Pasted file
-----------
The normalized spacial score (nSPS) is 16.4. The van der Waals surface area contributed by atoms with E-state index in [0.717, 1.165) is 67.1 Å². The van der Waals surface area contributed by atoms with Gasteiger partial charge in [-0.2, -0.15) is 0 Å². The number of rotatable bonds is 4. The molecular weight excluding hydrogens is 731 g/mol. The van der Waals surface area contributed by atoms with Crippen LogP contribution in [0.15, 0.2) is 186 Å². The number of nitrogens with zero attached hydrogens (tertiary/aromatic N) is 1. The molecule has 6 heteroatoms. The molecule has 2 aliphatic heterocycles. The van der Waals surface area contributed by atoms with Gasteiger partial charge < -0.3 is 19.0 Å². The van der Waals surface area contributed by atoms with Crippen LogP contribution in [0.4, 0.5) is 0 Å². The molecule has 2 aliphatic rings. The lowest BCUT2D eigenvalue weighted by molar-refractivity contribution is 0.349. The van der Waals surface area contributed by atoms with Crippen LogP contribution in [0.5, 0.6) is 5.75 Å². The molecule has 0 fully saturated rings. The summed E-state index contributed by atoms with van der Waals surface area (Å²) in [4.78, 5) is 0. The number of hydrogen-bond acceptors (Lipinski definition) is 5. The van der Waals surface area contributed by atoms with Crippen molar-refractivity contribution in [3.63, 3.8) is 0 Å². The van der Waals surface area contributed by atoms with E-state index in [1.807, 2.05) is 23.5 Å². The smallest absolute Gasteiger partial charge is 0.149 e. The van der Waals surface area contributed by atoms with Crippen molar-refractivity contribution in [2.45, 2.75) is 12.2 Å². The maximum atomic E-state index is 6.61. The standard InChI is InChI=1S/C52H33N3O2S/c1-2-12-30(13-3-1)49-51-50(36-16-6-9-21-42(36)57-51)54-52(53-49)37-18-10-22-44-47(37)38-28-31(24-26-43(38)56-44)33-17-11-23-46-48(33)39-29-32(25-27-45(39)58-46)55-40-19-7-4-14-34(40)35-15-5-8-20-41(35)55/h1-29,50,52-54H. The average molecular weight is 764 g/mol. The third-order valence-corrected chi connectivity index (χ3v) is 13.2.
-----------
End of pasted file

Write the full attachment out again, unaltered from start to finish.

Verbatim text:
The normalized spacial score (nSPS) is 16.4. The van der Waals surface area contributed by atoms with E-state index in [0.717, 1.165) is 67.1 Å². The van der Waals surface area contributed by atoms with Gasteiger partial charge in [-0.2, -0.15) is 0 Å². The number of rotatable bonds is 4. The molecular weight excluding hydrogens is 731 g/mol. The van der Waals surface area contributed by atoms with Crippen LogP contribution in [0.15, 0.2) is 186 Å². The number of nitrogens with zero attached hydrogens (tertiary/aromatic N) is 1. The molecule has 6 heteroatoms. The molecule has 2 aliphatic heterocycles. The van der Waals surface area contributed by atoms with Gasteiger partial charge < -0.3 is 19.0 Å². The van der Waals surface area contributed by atoms with Crippen LogP contribution in [0.4, 0.5) is 0 Å². The molecule has 2 aliphatic rings. The lowest BCUT2D eigenvalue weighted by molar-refractivity contribution is 0.349. The van der Waals surface area contributed by atoms with Crippen LogP contribution in [0.5, 0.6) is 5.75 Å². The molecule has 0 fully saturated rings. The summed E-state index contributed by atoms with van der Waals surface area (Å²) in [4.78, 5) is 0. The number of hydrogen-bond acceptors (Lipinski definition) is 5. The van der Waals surface area contributed by atoms with Crippen molar-refractivity contribution in [3.63, 3.8) is 0 Å². The van der Waals surface area contributed by atoms with E-state index in [1.807, 2.05) is 23.5 Å². The smallest absolute Gasteiger partial charge is 0.149 e. The van der Waals surface area contributed by atoms with Crippen molar-refractivity contribution in [2.45, 2.75) is 12.2 Å². The maximum atomic E-state index is 6.61. The standard InChI is InChI=1S/C52H33N3O2S/c1-2-12-30(13-3-1)49-51-50(36-16-6-9-21-42(36)57-51)54-52(53-49)37-18-10-22-44-47(37)38-28-31(24-26-43(38)56-44)33-17-11-23-46-48(33)39-29-32(25-27-45(39)58-46)55-40-19-7-4-14-34(40)35-15-5-8-20-41(35)55/h1-29,50,52-54H. The average molecular weight is 764 g/mol. The third-order valence-corrected chi connectivity index (χ3v) is 13.2.